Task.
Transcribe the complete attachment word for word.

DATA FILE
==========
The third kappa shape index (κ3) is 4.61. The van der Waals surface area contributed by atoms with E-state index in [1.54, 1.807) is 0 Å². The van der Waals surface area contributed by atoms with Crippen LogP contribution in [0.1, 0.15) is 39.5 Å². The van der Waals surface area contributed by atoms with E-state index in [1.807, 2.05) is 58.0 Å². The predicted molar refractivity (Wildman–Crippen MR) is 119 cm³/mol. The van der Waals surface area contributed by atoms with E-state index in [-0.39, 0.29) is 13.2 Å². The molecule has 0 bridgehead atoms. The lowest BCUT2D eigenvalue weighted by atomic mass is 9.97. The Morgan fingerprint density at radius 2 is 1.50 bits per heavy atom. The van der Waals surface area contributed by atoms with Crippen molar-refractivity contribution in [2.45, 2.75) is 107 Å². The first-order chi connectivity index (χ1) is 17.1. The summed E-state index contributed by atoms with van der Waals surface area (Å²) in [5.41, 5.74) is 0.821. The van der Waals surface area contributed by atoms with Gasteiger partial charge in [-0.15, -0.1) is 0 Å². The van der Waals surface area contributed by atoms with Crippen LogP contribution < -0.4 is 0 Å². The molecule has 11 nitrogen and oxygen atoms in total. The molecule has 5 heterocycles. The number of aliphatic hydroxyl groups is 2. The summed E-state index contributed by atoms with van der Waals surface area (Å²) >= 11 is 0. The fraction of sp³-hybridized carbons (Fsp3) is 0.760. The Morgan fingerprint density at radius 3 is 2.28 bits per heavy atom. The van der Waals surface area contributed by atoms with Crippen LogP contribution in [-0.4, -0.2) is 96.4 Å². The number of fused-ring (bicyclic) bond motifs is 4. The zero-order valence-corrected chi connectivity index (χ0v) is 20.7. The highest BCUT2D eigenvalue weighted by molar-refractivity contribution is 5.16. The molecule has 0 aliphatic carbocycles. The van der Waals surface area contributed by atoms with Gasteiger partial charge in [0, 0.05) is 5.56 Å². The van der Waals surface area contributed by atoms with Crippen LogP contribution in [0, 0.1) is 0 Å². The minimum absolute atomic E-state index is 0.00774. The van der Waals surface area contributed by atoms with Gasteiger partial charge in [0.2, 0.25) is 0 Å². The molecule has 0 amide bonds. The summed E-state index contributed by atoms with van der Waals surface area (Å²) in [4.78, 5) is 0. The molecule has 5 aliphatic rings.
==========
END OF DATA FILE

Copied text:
The third kappa shape index (κ3) is 4.61. The van der Waals surface area contributed by atoms with E-state index in [1.54, 1.807) is 0 Å². The van der Waals surface area contributed by atoms with Crippen LogP contribution in [0.1, 0.15) is 39.5 Å². The van der Waals surface area contributed by atoms with E-state index in [1.807, 2.05) is 58.0 Å². The predicted molar refractivity (Wildman–Crippen MR) is 119 cm³/mol. The van der Waals surface area contributed by atoms with E-state index in [-0.39, 0.29) is 13.2 Å². The molecule has 0 bridgehead atoms. The lowest BCUT2D eigenvalue weighted by atomic mass is 9.97. The Morgan fingerprint density at radius 2 is 1.50 bits per heavy atom. The van der Waals surface area contributed by atoms with Crippen molar-refractivity contribution in [2.45, 2.75) is 107 Å². The first-order chi connectivity index (χ1) is 17.1. The summed E-state index contributed by atoms with van der Waals surface area (Å²) in [5.41, 5.74) is 0.821. The van der Waals surface area contributed by atoms with Gasteiger partial charge in [-0.15, -0.1) is 0 Å². The van der Waals surface area contributed by atoms with Crippen LogP contribution < -0.4 is 0 Å². The molecule has 11 nitrogen and oxygen atoms in total. The molecule has 5 heterocycles. The number of aliphatic hydroxyl groups is 2. The summed E-state index contributed by atoms with van der Waals surface area (Å²) >= 11 is 0. The fraction of sp³-hybridized carbons (Fsp3) is 0.760. The Morgan fingerprint density at radius 3 is 2.28 bits per heavy atom. The van der Waals surface area contributed by atoms with Crippen LogP contribution in [-0.4, -0.2) is 96.4 Å². The number of fused-ring (bicyclic) bond motifs is 4. The zero-order valence-corrected chi connectivity index (χ0v) is 20.7. The highest BCUT2D eigenvalue weighted by molar-refractivity contribution is 5.16. The molecule has 0 aliphatic carbocycles. The van der Waals surface area contributed by atoms with Gasteiger partial charge in [0, 0.05) is 5.56 Å². The van der Waals surface area contributed by atoms with Crippen LogP contribution in [0, 0.1) is 0 Å². The minimum absolute atomic E-state index is 0.00774. The van der Waals surface area contributed by atoms with Gasteiger partial charge in [0.2, 0.25) is 0 Å². The molecule has 0 amide bonds. The summed E-state index contributed by atoms with van der Waals surface area (Å²) in [4.78, 5) is 0. The molecule has 5 aliphatic rings.